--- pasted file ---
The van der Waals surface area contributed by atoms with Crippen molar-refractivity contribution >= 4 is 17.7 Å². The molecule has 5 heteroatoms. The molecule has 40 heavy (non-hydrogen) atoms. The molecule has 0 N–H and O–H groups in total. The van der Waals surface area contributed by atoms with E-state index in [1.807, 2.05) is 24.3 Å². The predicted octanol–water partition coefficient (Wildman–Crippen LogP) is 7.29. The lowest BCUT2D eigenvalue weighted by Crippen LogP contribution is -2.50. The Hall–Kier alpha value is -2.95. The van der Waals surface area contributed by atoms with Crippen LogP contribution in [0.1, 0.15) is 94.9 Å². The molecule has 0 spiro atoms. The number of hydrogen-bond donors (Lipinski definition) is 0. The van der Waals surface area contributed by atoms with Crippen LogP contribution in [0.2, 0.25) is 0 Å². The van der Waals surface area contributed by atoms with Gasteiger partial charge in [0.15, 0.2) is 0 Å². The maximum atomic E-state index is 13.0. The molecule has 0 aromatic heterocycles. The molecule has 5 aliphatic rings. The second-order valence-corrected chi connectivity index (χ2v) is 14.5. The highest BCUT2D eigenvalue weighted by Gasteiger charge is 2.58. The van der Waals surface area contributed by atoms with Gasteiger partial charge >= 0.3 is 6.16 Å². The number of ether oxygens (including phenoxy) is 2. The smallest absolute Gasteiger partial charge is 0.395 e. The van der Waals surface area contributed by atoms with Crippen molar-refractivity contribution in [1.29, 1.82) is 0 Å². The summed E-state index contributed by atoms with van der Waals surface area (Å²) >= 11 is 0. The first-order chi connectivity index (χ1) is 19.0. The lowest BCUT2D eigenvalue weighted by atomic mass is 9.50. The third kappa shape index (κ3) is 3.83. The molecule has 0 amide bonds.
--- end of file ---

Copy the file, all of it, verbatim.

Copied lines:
The van der Waals surface area contributed by atoms with Crippen molar-refractivity contribution >= 4 is 17.7 Å². The molecule has 5 heteroatoms. The molecule has 40 heavy (non-hydrogen) atoms. The molecule has 0 N–H and O–H groups in total. The van der Waals surface area contributed by atoms with E-state index in [1.807, 2.05) is 24.3 Å². The predicted octanol–water partition coefficient (Wildman–Crippen LogP) is 7.29. The lowest BCUT2D eigenvalue weighted by Crippen LogP contribution is -2.50. The Hall–Kier alpha value is -2.95. The van der Waals surface area contributed by atoms with Crippen LogP contribution in [0.1, 0.15) is 94.9 Å². The molecule has 0 spiro atoms. The number of hydrogen-bond donors (Lipinski definition) is 0. The van der Waals surface area contributed by atoms with Crippen LogP contribution in [0.2, 0.25) is 0 Å². The van der Waals surface area contributed by atoms with Gasteiger partial charge in [0.15, 0.2) is 0 Å². The maximum atomic E-state index is 13.0. The molecule has 0 aromatic heterocycles. The molecule has 5 aliphatic rings. The second-order valence-corrected chi connectivity index (χ2v) is 14.5. The highest BCUT2D eigenvalue weighted by Gasteiger charge is 2.58. The van der Waals surface area contributed by atoms with Gasteiger partial charge >= 0.3 is 6.16 Å². The number of ether oxygens (including phenoxy) is 2. The smallest absolute Gasteiger partial charge is 0.395 e. The van der Waals surface area contributed by atoms with Crippen molar-refractivity contribution in [1.29, 1.82) is 0 Å². The summed E-state index contributed by atoms with van der Waals surface area (Å²) >= 11 is 0. The first-order chi connectivity index (χ1) is 19.0. The lowest BCUT2D eigenvalue weighted by atomic mass is 9.50. The third kappa shape index (κ3) is 3.83. The molecule has 0 amide bonds.